Interventional Radiology FAQ

Frequently Asked Questions

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Interventional Radiology


Interventional radiology (IR) is one of the biggest advances in medical practice, offering treatments with less risk and less pain than open surgery. Through a tiny incision in your skin, highly trained specialized interventional radiologists can deliver precise, targeted treatment to complex and sometimes life-threatening diseases and conditions.

IR treatments are a well-accepted choice for conditions such as cardiovascular disease, stroke, cancer, uterine fibroids, varicose veins and many other common and serious medical issues. IR is particularly relevant for patients who are in frail health or who have already undergone numerous surgeries.

By harnessing the power of advanced imaging (ultrasound, X-rays, CAT scans, MRI scans and other innovative methods), interventional radiologists can see inside your body and treat complex conditions—even cardiovascular disease and cancer—less invasively and with unprecedented precision.

Many different medical conditions can be treated including, but not limited to, abscesses, benign prostate hyperplasia (BPH), cancer, pelvic pain, infertility, deep vein thrombosis (DVT), hypertension, kidney failure, liver disease, pulmonary embolisms, peripheral artery disease, uterine fibroids, varicose veins and more!  For a full listing and description of conditions and treatments, go here:

While interventional procedures are chosen as an alternative to surgery, you should be prepared for some similarities with conventional surgery. Patients are sedated for many of the procedures, during which they are sleepy but can be aroused if necessary. You will be treated in a special radiology room that may look similar to a surgical suite, and the staff likely will be wearing surgical "scrubs", head coverings and gloves.

You will spend some time in a recovery area, where the staff will monitor you for a period of time before you are dismissed. Specific details of your procedure will be explained to you by the radiologist and staff members.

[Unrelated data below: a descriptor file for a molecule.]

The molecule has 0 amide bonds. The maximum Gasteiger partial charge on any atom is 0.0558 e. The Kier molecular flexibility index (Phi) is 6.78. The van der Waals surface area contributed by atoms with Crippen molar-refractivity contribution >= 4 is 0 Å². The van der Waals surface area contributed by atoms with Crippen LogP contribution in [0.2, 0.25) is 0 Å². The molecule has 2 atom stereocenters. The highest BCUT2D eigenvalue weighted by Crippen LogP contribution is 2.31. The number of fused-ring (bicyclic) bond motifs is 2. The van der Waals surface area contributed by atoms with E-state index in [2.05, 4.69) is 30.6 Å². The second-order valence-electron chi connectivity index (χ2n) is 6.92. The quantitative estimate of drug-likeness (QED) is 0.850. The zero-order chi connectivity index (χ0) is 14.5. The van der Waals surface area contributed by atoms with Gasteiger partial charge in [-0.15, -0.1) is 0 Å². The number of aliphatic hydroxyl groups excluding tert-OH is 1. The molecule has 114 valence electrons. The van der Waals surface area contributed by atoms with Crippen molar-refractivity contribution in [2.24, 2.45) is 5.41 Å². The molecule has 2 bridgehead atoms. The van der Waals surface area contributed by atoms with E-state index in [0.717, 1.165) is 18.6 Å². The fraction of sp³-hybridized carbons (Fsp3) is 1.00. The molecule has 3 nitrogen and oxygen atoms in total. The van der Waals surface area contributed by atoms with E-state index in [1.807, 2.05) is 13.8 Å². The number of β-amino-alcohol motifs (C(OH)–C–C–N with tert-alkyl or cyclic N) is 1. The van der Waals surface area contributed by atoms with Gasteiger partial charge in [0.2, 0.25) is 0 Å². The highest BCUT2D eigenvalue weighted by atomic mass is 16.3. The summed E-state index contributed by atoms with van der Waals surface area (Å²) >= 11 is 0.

As with surgery, interventional procedures can have complications. These will be discussed with you before you are asked to sign a consent form.

Follow-up care instructions will be given to you at the time of your procedure. All such care is specific to the procedure performed and your personal health condition.

As clinical care physicians, interventional radiologists are more than just specialists who perform a procedure to treat your medical problem or disease. We practice coordinated care—in clinics and on collaborative teams—expertly, consistently and in ways that help you achieve the best health possible.

Clinical care means we manage your health issues or disease treatment throughout the entire episode of your care--before, during and after your procedure--and even throughout your lifetime.
Interventional radiologists often work as part of a collaborative team—partnering with your primary care physician or referring specialist to provide you with total care.
Over the course of your treatment, you may move in and out of the interventional plan of care as your disease or condition changes. But your IR physician will remain an integral part of your care team every step of the way.

Typically you will have a consultation with your interventional radiologist before the procedure.  At this appointment, he or she will examine you and discuss treatment options.  Once a treatment plan is determined (some treatment plans involve more than one procedure), you will be scheduled for treatments.  After all of the treatments have been completed, you will typically have a follow up appointment, during which you can discuss results and determine if additional procedures or treatments are needed.


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